Kazakh experts discuss situation in Afghanistan
The expert discussion that was held under the auspices of the Kazakhstan Council on Foreign Relations and gathered Omirtai Bitimov, former Ambassador Extraordinary and Plenipotentiary of Kazakhstan to Afghanistan (2011-2018), Erlan Karin, Chair of the Kazakhstan Council on Foreign Relations, Sultan Akimbekov, Director of the Institute of Asian Studies, author of "The Afghan Knot and Security Problems in Central Asia" (1998, 2003) and "History of Afghanistan" (2015).and Sanat Kushkumbayev, Deputy Director of the Kazakhstan Institute for Strategic Studies.
After the Taliban took control over the capital city of Kabul, President Ashraf Gani flew out of the country, which he said was to avoid bloodshed in the country.
Kabul airport saw big crowds of Afghans trying to leave the country, but all flights were canceled. Foreign embassies said they would evacuate their nationals.
Kazakh President Kassym-Jomart Tokayev held the second meeting on Afghanistan on Monday in Akorda telling the country’s security forces and the government to keep a close eye on the situation and ensure the country’s citizens, including the embassy personnel, is safe.
Omirtai Bitimov, who previously served as Ambassador to Afghanistan, said the current situation has been a long time coming.
Taliban ruled Afghanistan between 1996 to 2001. With the Taliban taking power, women, who achieved significant progress protecting their rights over the past 20 years, are in fear their rights could be infringed. Under the Taliban regime, previously women were not allowed to work, study and could only go out accompanied by a male relative.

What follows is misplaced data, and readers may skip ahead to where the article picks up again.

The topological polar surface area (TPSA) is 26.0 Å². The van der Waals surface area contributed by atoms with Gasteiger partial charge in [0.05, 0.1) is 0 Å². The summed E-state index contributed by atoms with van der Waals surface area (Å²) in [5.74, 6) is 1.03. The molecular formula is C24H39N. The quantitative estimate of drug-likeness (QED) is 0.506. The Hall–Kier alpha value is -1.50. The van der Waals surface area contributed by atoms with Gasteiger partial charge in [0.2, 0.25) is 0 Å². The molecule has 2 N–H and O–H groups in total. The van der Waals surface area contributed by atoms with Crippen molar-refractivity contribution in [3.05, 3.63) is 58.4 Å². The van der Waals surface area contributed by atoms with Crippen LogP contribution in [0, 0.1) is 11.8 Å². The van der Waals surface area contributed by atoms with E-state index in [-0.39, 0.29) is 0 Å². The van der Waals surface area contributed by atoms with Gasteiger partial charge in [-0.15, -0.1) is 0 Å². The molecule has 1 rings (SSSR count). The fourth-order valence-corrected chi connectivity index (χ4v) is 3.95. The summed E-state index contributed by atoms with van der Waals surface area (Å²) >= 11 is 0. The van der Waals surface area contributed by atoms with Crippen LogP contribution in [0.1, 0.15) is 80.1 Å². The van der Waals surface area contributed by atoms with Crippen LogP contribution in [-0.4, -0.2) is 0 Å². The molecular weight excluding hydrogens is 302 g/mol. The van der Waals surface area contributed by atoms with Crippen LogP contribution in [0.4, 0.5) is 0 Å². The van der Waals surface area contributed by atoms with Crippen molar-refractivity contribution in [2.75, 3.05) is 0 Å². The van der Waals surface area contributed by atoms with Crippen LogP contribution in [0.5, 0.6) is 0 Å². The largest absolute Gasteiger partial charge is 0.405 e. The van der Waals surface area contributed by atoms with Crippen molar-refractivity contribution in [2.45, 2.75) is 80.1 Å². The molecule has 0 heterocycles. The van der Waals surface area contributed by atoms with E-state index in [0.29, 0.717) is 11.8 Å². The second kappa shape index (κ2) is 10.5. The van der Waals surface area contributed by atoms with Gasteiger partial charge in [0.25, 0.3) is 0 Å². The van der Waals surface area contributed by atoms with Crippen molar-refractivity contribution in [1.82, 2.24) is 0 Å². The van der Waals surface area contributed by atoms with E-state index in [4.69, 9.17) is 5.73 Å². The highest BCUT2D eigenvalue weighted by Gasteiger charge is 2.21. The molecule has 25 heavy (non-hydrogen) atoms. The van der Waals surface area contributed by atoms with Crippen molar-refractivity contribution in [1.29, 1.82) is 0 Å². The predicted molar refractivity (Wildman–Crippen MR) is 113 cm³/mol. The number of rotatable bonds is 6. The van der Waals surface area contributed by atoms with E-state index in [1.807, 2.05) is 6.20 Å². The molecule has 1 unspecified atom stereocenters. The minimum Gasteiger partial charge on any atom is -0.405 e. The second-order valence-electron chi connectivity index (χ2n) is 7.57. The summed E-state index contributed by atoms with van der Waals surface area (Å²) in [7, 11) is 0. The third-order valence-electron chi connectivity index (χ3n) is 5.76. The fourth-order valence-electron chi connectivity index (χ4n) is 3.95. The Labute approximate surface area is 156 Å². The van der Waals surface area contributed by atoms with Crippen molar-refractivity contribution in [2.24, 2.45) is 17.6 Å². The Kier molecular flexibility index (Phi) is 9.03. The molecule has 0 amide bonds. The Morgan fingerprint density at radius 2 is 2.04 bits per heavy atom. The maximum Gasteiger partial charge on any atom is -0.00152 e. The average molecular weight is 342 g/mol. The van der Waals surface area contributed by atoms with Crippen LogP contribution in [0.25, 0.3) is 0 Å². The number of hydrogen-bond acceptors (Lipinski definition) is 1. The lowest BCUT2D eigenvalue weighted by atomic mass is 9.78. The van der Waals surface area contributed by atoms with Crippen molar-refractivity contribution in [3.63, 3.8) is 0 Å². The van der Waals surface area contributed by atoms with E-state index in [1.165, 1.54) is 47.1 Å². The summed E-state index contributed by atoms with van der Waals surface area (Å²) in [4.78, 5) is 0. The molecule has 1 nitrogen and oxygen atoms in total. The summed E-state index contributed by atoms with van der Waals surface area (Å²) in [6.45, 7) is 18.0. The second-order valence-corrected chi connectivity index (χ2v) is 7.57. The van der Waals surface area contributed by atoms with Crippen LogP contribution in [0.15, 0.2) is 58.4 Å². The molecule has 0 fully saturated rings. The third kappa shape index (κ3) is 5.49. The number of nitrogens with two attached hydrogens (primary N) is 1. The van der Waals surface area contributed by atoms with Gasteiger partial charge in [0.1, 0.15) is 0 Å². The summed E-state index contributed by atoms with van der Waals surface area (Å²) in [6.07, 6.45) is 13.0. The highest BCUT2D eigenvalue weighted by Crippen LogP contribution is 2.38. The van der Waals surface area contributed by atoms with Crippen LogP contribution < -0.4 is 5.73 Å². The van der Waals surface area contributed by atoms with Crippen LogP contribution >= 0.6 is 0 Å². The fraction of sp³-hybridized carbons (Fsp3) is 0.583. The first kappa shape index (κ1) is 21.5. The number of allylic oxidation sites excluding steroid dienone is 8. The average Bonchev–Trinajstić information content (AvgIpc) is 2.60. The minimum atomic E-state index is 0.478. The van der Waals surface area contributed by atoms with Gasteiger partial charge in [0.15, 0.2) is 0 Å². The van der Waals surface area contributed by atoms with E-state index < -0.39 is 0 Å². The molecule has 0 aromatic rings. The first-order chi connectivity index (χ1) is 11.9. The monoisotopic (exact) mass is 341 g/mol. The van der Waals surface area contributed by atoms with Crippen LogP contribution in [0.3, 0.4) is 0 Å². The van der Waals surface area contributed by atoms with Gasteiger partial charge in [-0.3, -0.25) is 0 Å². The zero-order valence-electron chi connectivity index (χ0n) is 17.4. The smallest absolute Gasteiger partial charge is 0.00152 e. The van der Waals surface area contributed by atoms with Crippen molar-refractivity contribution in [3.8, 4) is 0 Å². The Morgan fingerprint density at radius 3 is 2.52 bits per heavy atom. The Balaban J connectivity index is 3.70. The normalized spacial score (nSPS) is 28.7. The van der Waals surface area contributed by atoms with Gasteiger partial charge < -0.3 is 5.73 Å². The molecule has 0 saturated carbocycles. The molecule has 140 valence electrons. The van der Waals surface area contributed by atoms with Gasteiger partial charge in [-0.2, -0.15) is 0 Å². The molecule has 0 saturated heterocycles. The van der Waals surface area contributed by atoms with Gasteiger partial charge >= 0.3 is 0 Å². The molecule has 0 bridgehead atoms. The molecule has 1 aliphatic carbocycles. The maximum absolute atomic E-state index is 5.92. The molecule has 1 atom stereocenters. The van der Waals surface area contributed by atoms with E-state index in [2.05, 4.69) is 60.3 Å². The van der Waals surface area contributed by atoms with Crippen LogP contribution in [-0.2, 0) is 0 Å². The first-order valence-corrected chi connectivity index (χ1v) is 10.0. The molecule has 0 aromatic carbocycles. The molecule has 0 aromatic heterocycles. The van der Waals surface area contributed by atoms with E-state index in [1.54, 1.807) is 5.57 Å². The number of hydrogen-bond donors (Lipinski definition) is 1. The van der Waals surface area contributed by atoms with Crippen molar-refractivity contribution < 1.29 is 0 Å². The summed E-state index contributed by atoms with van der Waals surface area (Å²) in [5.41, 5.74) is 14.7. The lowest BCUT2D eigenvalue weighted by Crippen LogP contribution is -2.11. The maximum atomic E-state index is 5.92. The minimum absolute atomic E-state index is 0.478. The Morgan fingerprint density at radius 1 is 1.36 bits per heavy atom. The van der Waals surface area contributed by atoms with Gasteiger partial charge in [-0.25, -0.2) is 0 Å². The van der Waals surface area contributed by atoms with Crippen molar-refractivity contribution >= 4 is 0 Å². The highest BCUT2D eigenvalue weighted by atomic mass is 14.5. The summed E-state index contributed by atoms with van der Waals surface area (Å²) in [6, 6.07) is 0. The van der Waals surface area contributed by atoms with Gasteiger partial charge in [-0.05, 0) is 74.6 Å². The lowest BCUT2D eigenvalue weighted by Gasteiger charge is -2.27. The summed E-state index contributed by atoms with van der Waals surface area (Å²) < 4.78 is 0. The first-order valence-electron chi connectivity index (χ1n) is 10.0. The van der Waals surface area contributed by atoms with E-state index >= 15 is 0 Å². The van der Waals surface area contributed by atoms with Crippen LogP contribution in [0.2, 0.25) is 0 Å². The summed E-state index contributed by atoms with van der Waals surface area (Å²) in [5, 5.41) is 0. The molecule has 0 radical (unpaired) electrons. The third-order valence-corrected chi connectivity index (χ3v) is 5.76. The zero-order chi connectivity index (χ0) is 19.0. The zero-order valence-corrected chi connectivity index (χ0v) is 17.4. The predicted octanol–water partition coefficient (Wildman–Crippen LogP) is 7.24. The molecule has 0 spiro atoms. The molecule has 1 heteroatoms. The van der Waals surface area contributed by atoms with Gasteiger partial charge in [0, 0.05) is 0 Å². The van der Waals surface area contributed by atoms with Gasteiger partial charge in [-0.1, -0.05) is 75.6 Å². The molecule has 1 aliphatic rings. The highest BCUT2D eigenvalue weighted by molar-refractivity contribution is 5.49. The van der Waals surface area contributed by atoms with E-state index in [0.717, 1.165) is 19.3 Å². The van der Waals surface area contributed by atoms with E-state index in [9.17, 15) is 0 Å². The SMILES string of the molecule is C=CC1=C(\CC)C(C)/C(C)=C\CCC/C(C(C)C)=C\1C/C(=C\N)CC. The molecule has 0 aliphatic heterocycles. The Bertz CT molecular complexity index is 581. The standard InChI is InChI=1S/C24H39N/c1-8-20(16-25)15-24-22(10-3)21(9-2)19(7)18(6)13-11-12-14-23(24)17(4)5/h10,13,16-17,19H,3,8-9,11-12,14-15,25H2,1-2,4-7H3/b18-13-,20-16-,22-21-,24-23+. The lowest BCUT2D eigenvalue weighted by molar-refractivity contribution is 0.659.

“Many thought the regime would fall after Americans withdraw their troops. Basically, it was supported by (American) forces and the budget was supported by donors. Over these 20 years, there were changes in society, education, and culture, significant changes. But at the same time, the regime relied heavily on external actors. There was no desire to protect (country). The regime discredited itself with high levels of corruption, interreligious and ethnic conflicts,” said Bitimov.
Whether the Taliban regime changed is a question that remains unanswered, according to Sanat Kushkumbayev, Deputy Director of the Kazakh Institute of Strategic Studies.
People rush to leave the country
“The main question in the form of the regime is whether it is an Islamic emirate which means previous elements, including Shariat. This also concerns Central Asian neighbors that are secular states. The very presence of an Islamic emirate is a pool factor for radicals in different parts of the world and Central Asia. This is what has been in Syria,” said Kushkumbayev.
The current situation could also cause significant migration flows.
While commercial flights are suspended, the airport in Kabul is in chaos.
“First, educated Afghans, and the rest will remain in an archaic confined territory whose borders will be under control. Main migration flows will go through Iran, I think,” said Sultan Akimbekov, Director of the Institute of Asian Studies.
84 people from the Afghan Armed Forces were detained at the border between Afghanistan and Uzbekistan. The Afghan military personnel, however, did not resist the detention and asked for help, including medical assistance for three people that were wounded.
What comes next?
Al Jazeera reported on Monday quoting Mohammad Naeem, a spokesman for Taliban’s political office, who said that the group does not want to be in isolation and that the group will speak about the type and form of the new government in Afghanistan soon.
The United Nations Security Council is expected to meet later on Monday to discuss the situation in Afghanistan.